After a month keeping my new blog, Project Happy, and an honest attempt at cultivating gratitude and positivity in my thoughts and inner life, all I can say is this: WOW. (And also all of the following words.)
I have made more progress in this one month than I have perhaps made in all of the years I have been working on myself.
First and foremost, I am overwhelmed with gratitude for my parents. It’s as if all the years of complaints and perceived hurts have been washed away, and all that is left are the many bits of my very beautiful life: a life that was given to me by my parents.
I came into the world through them, wanted and loved. I have been fed, clothed, sheltered and protected by them in all the years I could not do it myself, and then some. They have worked at their jobs to care for my sisters and me, balanced marriage and family and finances and careers, all so that we could have a wonderful life. And they have done this mostly in a country that was foreign to them, without family or much of a support system. They have done it mostly on their own.
My mom made us homemade yogurt and bread amongst multitudes of other homemade goodies, kept our house neat and tidy, provided us with good, clean clothes, took us from place to place, cared for us when we were sick, tucked us into bed at night and sang us a Finnish lullaby each night. She came from a poor family that had very little, and she wanted to give us everything so that we did not have to struggle as she had. She worked hard as a nurse, and always managed to care for us even on little sleep or when she was sick. The best thing in the whole world was when she would let us sleep in her bed when dad was out of town. I would fall asleep with her soft, smooth hand in mine. She was sweet and tender–the best. She was and still is the most beautiful mom.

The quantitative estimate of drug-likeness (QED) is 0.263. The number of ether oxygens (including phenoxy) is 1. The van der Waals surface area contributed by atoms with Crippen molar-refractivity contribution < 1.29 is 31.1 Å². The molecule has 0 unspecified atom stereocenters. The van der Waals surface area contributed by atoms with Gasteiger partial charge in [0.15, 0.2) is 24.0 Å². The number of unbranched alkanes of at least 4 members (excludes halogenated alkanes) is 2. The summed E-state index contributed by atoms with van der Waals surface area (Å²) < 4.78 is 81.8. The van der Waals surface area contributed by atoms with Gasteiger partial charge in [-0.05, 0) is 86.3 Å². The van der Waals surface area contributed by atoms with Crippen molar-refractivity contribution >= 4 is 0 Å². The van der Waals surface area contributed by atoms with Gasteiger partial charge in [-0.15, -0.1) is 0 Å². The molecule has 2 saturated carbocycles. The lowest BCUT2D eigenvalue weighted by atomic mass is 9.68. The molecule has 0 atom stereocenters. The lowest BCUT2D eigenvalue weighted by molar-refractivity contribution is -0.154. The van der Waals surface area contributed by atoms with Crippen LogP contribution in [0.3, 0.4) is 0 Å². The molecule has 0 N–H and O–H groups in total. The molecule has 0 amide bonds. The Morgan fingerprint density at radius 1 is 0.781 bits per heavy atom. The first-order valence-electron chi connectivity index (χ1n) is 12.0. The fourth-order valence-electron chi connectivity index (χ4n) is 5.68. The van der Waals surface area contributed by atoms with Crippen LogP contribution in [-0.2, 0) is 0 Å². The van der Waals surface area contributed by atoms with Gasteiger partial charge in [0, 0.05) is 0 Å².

My dad traveled a lot, designing gigantic machinery in factories all over the world. He is a genius, and one of the hardest-working and smartest people I have ever known. He came from a poor family and worked his way out of poverty, and his resilience amazes me. He told us jokes, made us laugh and took us ice skating, built us sledding hills and snow forts, lit fireworks on New Years Eve and took us on tractor rides. He was reliable and strong, and made me feel safe and cared for.
My parents paid for my college education, which because of my slowness and difficulty with decision-making, took me a decade to complete. They were patient and supportive. They did this out of love and out of a desire to give me something they never had.
I was a complex child (still am), and in many ways, a difficult one. I was sensitive and needy but did not know how to express my needs. I probably left my parents clueless much of the time, as well as frustrated and bewildered. I feel badly about that, but we can only live and learn and get better with time, right?
Thank you, Mom and Dad. I love you.